Featured

Darrell Issa calls for special prosecutor on Trump-Russia

Last night on Real Time with Bill Maher, California Republican Darrell Issa said the House and Senate intelligence committees will investigate potential ties between Russia and the Trump campaign activities, which will require a special prosecutor:

"You cannot have somebody, a friend of mine Jeff Sessions, who was on the campaign and who is an appointee. You're going to need to use the special prosecutor's statute and office to take — not just to recuse. You can't just give it to your deputy. That's another political appointee."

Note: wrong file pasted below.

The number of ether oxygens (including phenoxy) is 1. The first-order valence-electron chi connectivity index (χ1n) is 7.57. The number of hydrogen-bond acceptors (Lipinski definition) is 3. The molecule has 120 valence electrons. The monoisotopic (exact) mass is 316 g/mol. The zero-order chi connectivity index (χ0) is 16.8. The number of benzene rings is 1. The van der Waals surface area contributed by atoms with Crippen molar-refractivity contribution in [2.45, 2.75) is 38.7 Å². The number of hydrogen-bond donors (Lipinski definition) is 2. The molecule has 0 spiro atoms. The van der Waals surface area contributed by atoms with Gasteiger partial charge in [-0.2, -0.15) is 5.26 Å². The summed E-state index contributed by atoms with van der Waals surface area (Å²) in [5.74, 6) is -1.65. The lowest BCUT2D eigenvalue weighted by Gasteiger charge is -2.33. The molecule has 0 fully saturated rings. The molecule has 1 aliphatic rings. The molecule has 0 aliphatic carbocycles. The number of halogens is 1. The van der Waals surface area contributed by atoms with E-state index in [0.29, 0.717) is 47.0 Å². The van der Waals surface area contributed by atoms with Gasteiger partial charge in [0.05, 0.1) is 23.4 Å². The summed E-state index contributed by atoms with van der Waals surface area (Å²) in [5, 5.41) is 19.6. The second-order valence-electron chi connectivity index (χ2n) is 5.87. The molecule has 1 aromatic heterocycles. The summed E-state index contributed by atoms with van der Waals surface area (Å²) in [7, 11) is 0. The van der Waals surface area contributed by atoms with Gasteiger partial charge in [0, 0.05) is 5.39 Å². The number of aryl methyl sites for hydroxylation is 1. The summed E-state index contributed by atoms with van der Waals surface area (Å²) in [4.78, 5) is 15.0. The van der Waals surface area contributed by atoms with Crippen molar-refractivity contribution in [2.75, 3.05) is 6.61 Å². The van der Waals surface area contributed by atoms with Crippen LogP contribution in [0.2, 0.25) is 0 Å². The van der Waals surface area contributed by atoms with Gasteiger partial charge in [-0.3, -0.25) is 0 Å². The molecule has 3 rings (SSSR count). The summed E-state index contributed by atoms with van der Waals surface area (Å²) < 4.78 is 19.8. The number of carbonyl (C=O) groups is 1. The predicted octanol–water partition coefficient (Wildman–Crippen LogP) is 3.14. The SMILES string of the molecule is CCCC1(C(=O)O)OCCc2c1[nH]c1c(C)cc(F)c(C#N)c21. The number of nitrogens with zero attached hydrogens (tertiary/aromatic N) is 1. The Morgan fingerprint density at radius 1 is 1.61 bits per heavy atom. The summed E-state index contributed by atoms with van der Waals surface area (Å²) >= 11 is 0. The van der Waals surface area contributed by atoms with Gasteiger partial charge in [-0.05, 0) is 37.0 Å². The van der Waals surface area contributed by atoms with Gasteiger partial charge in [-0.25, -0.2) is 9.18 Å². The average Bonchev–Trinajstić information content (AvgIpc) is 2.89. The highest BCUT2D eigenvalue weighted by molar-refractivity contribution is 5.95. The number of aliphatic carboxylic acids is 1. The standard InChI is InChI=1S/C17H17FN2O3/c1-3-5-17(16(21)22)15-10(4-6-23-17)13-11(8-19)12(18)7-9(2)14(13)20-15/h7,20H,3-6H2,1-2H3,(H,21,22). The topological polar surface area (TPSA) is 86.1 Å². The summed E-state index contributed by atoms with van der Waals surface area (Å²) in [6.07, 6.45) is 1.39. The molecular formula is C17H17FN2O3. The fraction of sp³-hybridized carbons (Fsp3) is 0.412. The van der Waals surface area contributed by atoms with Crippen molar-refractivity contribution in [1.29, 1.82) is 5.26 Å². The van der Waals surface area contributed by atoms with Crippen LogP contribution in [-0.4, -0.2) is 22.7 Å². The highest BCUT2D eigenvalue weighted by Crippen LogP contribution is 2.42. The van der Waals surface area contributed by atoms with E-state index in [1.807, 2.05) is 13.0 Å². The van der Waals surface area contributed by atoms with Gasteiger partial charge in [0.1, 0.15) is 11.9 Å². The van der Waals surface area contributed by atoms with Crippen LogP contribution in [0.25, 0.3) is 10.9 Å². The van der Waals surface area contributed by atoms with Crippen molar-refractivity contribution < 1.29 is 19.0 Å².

Clip below (the relevant bit starts six minutes in)...

Featured

Buffett: America is still awesome

AP Photo/Nati Harnik, File

Warren Buffett released his annual letter to shareholders today and in it calls America's achievements "miraculous."

Americans have combined human ingenuity, a market system, a tide of talented and ambitious immigrants, and the rule of law to deliver abundance beyond any dreams of our forefathers ... Yes, the build-up of wealth will be interrupted for short periods from time to time. It will not, however, be stopped. I'll repeat what I've both said in the past and expect to say in future years: Babies born in America today are the luckiest crop in history.